Oceanside offers a bounty of free egg hunts

Oceanside offers a bounty of free egg hunts
Oceanside will hold several egg hunts on March 31. Photo by Promise Yee

OCEANSIDE — Oceanside is continuing its annual tradition of holding free Easter egg hunts throughout the city March 31.

The largest egg hunt is the city-sponsored hunt at Mance Buchanon Park. It is expected to draw 1,000 boys and girls ages 3 to 12. The hunt includes plastic eggs filled with small prizes, and a golden egg in each egg hunt area.

Finders of a golden egg can redeem it for a deluxe Easter basket loaded with fun prizes.

Before the hunt there will be music and friendly city staff to direct families to age group egg hunt areas.

A siren signals the start of the hunt, and boys and girls quickly enter the egg hunt areas and fill their baskets.

Following the egg hunt there will be a magic show, visits with the Easter Bunny and hot dogs and sodas for sale.

The day brings families together for a morning in the park.

“It’s so nice to see the whole family come out,” Eileen Turk, Parks and Recreation division manager, said. “It makes my heart feel warm and fuzzy.”

The city-sponsored Easter egg hunt has been held in different locations over the years, and is Oceanside’s longest running egg hunt.

There are also neighborhood-based egg hunts planned in parks throughout the city.

The Eastside Neighborhood Easter Egg Hunt is the second longest running egg hunt. It has hunt areas for kids ages 1 to 12. Nancy Cuellar, staff member at Balderrama Recreation Center, said about 300 boys and girls are expected.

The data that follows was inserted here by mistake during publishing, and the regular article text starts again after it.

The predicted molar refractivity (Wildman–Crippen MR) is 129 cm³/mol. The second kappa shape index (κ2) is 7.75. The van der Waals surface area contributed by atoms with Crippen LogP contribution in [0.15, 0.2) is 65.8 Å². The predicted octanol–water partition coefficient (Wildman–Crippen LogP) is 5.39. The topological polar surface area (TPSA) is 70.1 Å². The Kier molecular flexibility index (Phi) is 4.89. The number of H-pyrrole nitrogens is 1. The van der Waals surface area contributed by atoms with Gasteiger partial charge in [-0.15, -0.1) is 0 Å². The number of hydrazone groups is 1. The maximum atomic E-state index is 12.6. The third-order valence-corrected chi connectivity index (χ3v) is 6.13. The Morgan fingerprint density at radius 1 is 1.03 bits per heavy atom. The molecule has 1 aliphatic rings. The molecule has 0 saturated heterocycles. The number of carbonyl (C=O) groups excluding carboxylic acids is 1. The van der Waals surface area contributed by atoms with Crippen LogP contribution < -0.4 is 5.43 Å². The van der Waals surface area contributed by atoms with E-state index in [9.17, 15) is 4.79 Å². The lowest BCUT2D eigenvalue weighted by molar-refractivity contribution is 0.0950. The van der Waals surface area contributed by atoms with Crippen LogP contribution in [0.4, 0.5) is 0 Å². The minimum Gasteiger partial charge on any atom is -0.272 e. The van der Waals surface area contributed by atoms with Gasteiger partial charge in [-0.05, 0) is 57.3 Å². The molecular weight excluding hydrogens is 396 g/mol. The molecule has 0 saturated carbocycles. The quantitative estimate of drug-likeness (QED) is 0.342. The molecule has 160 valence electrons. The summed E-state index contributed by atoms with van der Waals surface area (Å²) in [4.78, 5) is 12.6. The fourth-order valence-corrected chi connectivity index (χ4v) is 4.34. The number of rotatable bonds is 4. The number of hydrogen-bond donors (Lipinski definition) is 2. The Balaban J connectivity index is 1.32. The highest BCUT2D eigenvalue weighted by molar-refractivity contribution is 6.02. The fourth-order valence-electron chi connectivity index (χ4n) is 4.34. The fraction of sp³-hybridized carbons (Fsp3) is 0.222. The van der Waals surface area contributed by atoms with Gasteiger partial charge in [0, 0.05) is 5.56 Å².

The egg hunt is sponsored by the city and the Eastside Neighborhood Association. It will also have visits with the Easter Bunny.

A unique twist is the Easter Bunny raffles off Easter baskets after the hunt.

The newest egg hunt is held at John Landes Park. It is traditionally sponsored by Save Our Streets faith-based group, Cause of Christ church and city neighborhood services.

In past years it has included an egg hunt, face painting, a bounce house and popcorn.

The tradition of city Easter egg hunts dates back more than four decades.

In the 1970s, eggs were hard boiled and color dyed by local community groups.

Later plastic eggs were filled by hand with prizes by volunteers.

Turk said the city now orders ready-filled eggs for its hunts.

“Gone are the days of stuffing 4,000 eggs, we have an express order line to the Easter Bunny,” Turk said.

Volunteers still pitch in to place eggs on the field before children arrive.

Advice for families who plan to attend a city egg hunt are to carpool, arrive early, and bring a basket or bag for your child to collect eggs. Egg hunts begin on schedule, and most eggs are scooped up within 10 minutes.

Check the city webpage for updates on egg hunts times and locations.

Currently listed Oceanside egg hunts:

Egg Hunt, 10:00 a.m. Mance Buchanon Park, 425 College Blvd.

Egg Hunt, 10:00 a.m. Joe Balderrama Park, 709 San Diego Street.

Egg Hunt, 10:00 a.m. John Landis Park, 4215 Lewis Street.

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